I wanted to understand the gist of the proverb, “Curiosity killed the cat”, and I went about searching various sources. I have learnt that this proverb is used to warn people about the problems which a person can get if he or she tries to take interest in matters which seem to be beyond the ‘limits’. Some people tell others, “Mind your business.” In recent years, a Ugandan soldier said, “Leave the issues of generals to the generals.”
Another politician has told religious leaders, “Do not meddle in politics.” In a sense, students should not care about the activities of teachers; men should disregard women’s affairs; engineers should not mind about lawyers; rural dwellers should not discuss town matters; traders should not care about farmers; and etcetera.
On the other hand, my curiosity led me to discover that the proverb has also provoked an answer, “satisfaction brought the cat back.” Taken together, it becomes, “Curiosity killed the cat but satisfaction brought it back.” Recently, I posted the whole statement on my timeline and someone replied, “Did the cat resurrect?” Then my response was, “Did the cat die, in the first place?”
In my view, the cat which was not curious is the one which imagined that the curious one had died. The fearful cat behaved like King David, who relegated the ark of God to the house of Obed-Edom the Gittite. With some 30,000 able young men, David placed the ark in a new cart, pulled by oxen, as they transferred it from Baalah to Jerusalem. Along the way, the oxen stumbled and a vigilant person, Uzzah, tried to prevent it the ark from falling. When Uzzah touched the ark of God, he died instantly (2 Samuel 6:1-6). David must have thought, “Curiosity killed the cat!” because touching the ark was a sign of disrespect of God. He also feared to have the ark close to him, so he took it to the house of Obed-Edom. After three months, he found out that the host was not in trouble at all; instead, the Lord blessed Obed-Edom and his entire household. Thus, David decided to relocate the ark of God from the house of Obed-Edom to the City of David, amidst great celebration (2 Samuel 6:9-15).
Curiosity arises from a person’s motivation to go beyond simple considerations in order to reach a superior level. It is the reason children go to school; intellectuals carry out research; and inventors venture into unfamiliar arenas. They are all anxious to see what they have never seen; to discover what is unknown; and to improve what already exists. This perhaps explains why the proverb has been wrapped up thus, “Satisfaction brought the cat back to life.” People who believe in “curiosity killed the cat” think it is dangerous to venture, whereas promoters of “satisfaction brought the cat back” consider that it is empowering to venture.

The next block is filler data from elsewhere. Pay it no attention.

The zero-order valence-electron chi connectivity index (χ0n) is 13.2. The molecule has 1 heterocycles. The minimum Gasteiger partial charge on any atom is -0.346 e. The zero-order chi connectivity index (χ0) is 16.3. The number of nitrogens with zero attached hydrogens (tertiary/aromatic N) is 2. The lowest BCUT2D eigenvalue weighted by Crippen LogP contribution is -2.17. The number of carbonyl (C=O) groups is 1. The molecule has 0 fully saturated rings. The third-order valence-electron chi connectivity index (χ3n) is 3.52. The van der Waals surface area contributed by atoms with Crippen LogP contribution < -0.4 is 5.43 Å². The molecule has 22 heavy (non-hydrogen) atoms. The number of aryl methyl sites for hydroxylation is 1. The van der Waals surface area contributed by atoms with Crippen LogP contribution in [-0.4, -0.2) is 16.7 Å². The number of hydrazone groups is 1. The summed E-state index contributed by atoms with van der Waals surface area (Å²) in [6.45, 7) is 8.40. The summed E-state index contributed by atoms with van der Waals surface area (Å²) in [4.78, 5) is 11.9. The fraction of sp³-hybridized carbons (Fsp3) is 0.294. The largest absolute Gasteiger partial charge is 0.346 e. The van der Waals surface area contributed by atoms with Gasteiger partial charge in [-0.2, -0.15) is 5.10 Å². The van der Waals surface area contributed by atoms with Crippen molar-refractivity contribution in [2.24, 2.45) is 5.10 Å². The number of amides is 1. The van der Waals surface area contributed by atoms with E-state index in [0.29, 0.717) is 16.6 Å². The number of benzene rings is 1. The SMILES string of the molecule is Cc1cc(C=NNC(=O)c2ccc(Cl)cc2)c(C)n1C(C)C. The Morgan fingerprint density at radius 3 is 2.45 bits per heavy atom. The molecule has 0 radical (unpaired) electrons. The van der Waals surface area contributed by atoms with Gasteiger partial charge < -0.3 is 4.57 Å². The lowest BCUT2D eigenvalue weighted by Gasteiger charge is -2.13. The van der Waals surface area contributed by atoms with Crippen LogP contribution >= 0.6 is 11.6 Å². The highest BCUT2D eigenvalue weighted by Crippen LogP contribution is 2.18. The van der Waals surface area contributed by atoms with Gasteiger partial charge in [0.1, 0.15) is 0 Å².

Near Bethlehem, the shepherds were told by the Angels that the Lord, Jesus Christ, had been born. For such rustic folks, this was a puzzling announcement. They possibly would have scampered back home. Instead, they became curious and anxious to know what was happening. “When the angels went away from them back into heaven, the shepherds said to one another, ‘Let’s go to Bethlehem and see this thing that has happened…. So they hurried off and found Mary and Joseph and saw the baby lying in the manger….” (Luke 2:8-20). As a result of their curiosity, the shepherds got the earliest opportunity to meet the Holy Family. In a similar way, the wise men saw a star, which signalled the birth of Jesus. They also cared about the essence of such an unexpected occurrence, so they pursued it: soon afterwards, some men who studied the stars came from the east to Jerusalem and asked, ‘Where is the baby born to be the king of the Jews? We saw his star when it came up in the east and we have come to worship him’ (Matthew 2:1-2).
On Mt Sinai, Moses saw that the bush was on fire, but that it was not burning up. He should have run away in order to be safe from such an abnormal incident. On the contrary, he became curious and decided get nearer as he thought, “This is strange… why isn’t the bush burning up? I will go closer and see” (Exodus 3:2-3). In so doing, Moses met God and left greatly transformed and empowered.
When Samuel served the Lord as an apprentice, supervised by Eli the, visions which were quite rare. However, Samuel was not terrified when called by God; rather, he tried to find out the truth, “One night Eli… was sleeping in his own room. Samuel was sleeping in the sanctuary where the sacred covenant box was…… the Lord called Samuel, he answered, ‘Yes sir’ and ran to Eli….” (1 Samuel 3:1-9). It was then that he was guided on how to respond to God. People reacted rather curiously when John the Baptist began his ministry. As a prophet, he too was surprised by the way the public responded to his message, “People came to him from Jerusalem….. Judea….. Jordan…. When he saw several Pharisees and Sadducees… he said to them, ‘You brood of vipers!
Who warned you to flee from the coming wrath? (Matthew 3:7).
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